Larotrectinib Effective in TRK+ Pediatric Cancers and CNS Tumors

Wayne Kuznar
Published: Friday, Jun 07, 2019

Cornelis M. van Tilburg, MD, PhD

Cornelis M. van Tilburg, MD, PhD

The efficacy of larotrectinib (Vitrakvi) is supported in distinct patient populations with TRK fusion cancer—specifically pediatric patients and adult or pediatric patients with brain metastases or primary central nervous system (CNS) tumors, according to analyses presented at the 2019 ASCO Annual Meeting.1,2

In one analysis, treatment with larotrectinib at either 100 mg or 150 mg twice daily resulted in an overall response rate (ORR) of 94% in pediatric patients with TRK fusion cancers, and responses were durable. In addition, larotrectinib was well tolerated in the pediatric cancer population, said Cornelis M. van Tilburg, MD, PhD.

Larotrectinib is FDA approved for the treatment of patients with solid tumors harboring NTRK fusions, and exhibits high potency against TRKA, TRKB, and TRKC. TRK fusions are oncogenic drivers.

At the data cutoff of July 30, 2018, 12 (35%) experienced a complete response (CR) to larotrectinib, 18 (59%) had a partial response (PR), and 2 (6%) had stable disease. Median time to response was about 1.8 months. Thirty-three patients (87%) remained on treatment or underwent surgery with curative intent.

At a median follow-up of 8.9 months, the median duration of response was not reached. Eighty-four percent of the responders had an estimated duration of response ≥1 year.

At a median follow-up for progression-free survival (PFS) of 10.7 months, the median PFS was not reached. Moreover, the median duration of follow-up of 12.3 months for overall survival (OS), the median OS was not reached.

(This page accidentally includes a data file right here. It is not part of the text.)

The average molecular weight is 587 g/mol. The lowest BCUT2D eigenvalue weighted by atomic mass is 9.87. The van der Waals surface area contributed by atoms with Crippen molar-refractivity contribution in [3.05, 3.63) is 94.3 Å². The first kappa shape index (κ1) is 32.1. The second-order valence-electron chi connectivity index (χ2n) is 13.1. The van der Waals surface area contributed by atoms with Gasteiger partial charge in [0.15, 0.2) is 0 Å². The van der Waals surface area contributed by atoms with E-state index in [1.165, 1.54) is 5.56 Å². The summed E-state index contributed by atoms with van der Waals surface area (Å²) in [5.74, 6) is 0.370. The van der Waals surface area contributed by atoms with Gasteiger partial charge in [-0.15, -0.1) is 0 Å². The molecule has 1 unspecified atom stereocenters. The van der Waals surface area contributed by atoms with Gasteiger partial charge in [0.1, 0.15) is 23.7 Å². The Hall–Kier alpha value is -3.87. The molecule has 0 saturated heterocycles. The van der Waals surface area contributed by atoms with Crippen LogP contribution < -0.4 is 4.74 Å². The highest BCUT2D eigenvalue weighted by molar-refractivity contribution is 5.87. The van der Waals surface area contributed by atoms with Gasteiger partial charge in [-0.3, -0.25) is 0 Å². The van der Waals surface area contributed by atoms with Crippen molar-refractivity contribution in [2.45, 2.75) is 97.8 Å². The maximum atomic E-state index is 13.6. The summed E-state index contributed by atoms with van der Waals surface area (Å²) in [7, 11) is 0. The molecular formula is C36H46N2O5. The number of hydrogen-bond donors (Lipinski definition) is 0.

The study findings expand on those from an earlier dataset of 17 pediatric patients, which showed encouraging antitumor activity with larotrectinib, a first-in-class and selective TRK inhibitor. Based on the recent findings, routing testing for NTRK fusions in pediatric patients is warranted, said van Tilburg, pediatric oncologist, Heidelberg University Hospital and German Cancer Research Center.

“In the event of a fusion, the kinase domain of NTRK is activated, and will activate downstream signaling pathways, like AKT and ERK,” he said.

The data presented at the 2019 ASCO Annual Meeting were from a subset of 38 children and adolescents (<18 years old) with non-CNS TRK fusion cancer who were enrolled in 2 larotrectinib clinical trials (NCT02637687 and NCT02576431).

Larotrectinib was administered until complete surgical resection, disease progression, withdrawal, or unacceptable toxicity. Three patients received the adult equivalence dose of 100 mg twice daily, 6 received 150 mg twice daily, and 29 received 100 mg/m2 twice daily (with a maximum dose of 100 mg twice daily).

The 38 patients came primarily from the phase I/II SCOUT study (n = 35), with 3 obtained from the phase II NAVIGATE study.

Twenty females and 18 males were included. The median age of patients overall was 2.3 years, with a range of 0.1 to 14.0 years. Fourteen (37%) were <1 year. Tumor types were infantile fibrosarcoma in 47%, other soft tissue sarcoma in 42%, thyroid in 5%, melanoma in 3%, and congenital mesoblastic nephroma in 3%.

TRK fusions involved NTRK1 (47%), NTRK2 (5%), and NTRK3 (47%). Prior treatments included surgery in 61%, radiotherapy in 11%, and systemic therapy in 68%. Sixteen percent received ≥3 lines of prior systemic therapy. At enrollment, 50% of the patients had locally advanced fusion cancer and 50% had metastatic disease.

The most common grade 3/4 treatment-emergent adverse events were neutropenia (n = 15), increase in weight (n = 9) pyrexia (n = 4), anemia (n = 4), and pain in extremity (n = 4).

Efficacy in CNS tumors

In a separate clinical trial presented here, larotrectinib also proved to be highly active against TRK fusion-positive cancers that involved the CNS. In 24 patients with intracranial disease—18 with primary CNS tumors and 6 with nonprimary CNS tumors and brain metastases—from 3 clinical trials (a phase I study [n = 1], the SCOUT study [pediatric phase I/II [n = 12], and the NAVIGATE phase II basket trial [n = 11]), treatment with larotrectinib at 100 mg or 100 mg/m2 induced responses in 3 of 5 (60%) evaluable patients with TRK fusion–positive solid tumor with brain metastases and 5 of 14 (36%) evaluable patients with TRK fusion–positive primary CNS tumors.

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